19. "APIC error interrupt on CPU#n, should never happen" messages in logs

    A message like:

    APIC error interrupt on CPU#0, should never happen.
    ... APIC ESR0: 00000002
    ... APIC ESR1: 00000000

    indicates a 'receive checksum error'. This cannot be caused by Linux as the APIC message checksumming part is completely in hardware. It might be marginal hardware. As long as you dont see any instability, they are not a problem - APIC messages are retried until delivered. (Ingo Molnar)

4.2 Possible causes of crash

In this section you'll find some possible reasons for a crash of an SMP machine (credits are due to Jakob stergaard for this part). As far as I (David) know, theses problems are Intel specific.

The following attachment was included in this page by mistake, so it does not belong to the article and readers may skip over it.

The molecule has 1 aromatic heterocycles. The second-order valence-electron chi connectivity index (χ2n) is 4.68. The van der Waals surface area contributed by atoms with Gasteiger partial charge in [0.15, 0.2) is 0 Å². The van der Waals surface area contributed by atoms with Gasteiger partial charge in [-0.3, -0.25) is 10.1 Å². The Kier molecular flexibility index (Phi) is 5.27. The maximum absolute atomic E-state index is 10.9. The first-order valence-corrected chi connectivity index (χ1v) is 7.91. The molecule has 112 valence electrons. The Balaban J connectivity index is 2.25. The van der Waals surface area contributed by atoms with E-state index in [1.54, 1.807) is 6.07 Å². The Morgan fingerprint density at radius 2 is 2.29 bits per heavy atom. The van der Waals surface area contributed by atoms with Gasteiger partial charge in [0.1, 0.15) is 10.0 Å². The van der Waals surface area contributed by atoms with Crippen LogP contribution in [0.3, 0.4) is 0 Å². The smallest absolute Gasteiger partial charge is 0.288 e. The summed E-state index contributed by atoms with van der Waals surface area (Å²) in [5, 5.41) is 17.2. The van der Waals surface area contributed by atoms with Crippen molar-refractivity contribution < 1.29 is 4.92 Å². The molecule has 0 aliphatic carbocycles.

4.3 Motherboard specific information

Please note: Some more specific information can be found with the list of Motherboards rumored to run Linux SMP

Motherboards with known problems

4.4 Low cost SMP Linux box (dual Celeron box)

(Stphane colivet)

The lowest cost SMP Linux boxes with nowadays buyable processors are dual Celeron systems. Such a system is not officially possible according to Intel. Better think about the second generation of Celeron, those with 128 Kb L2 cache.

Is it possible to run a dual Intel Celeron box ?

Official answer from Intel: no, Celeron cannot work in SMP mode.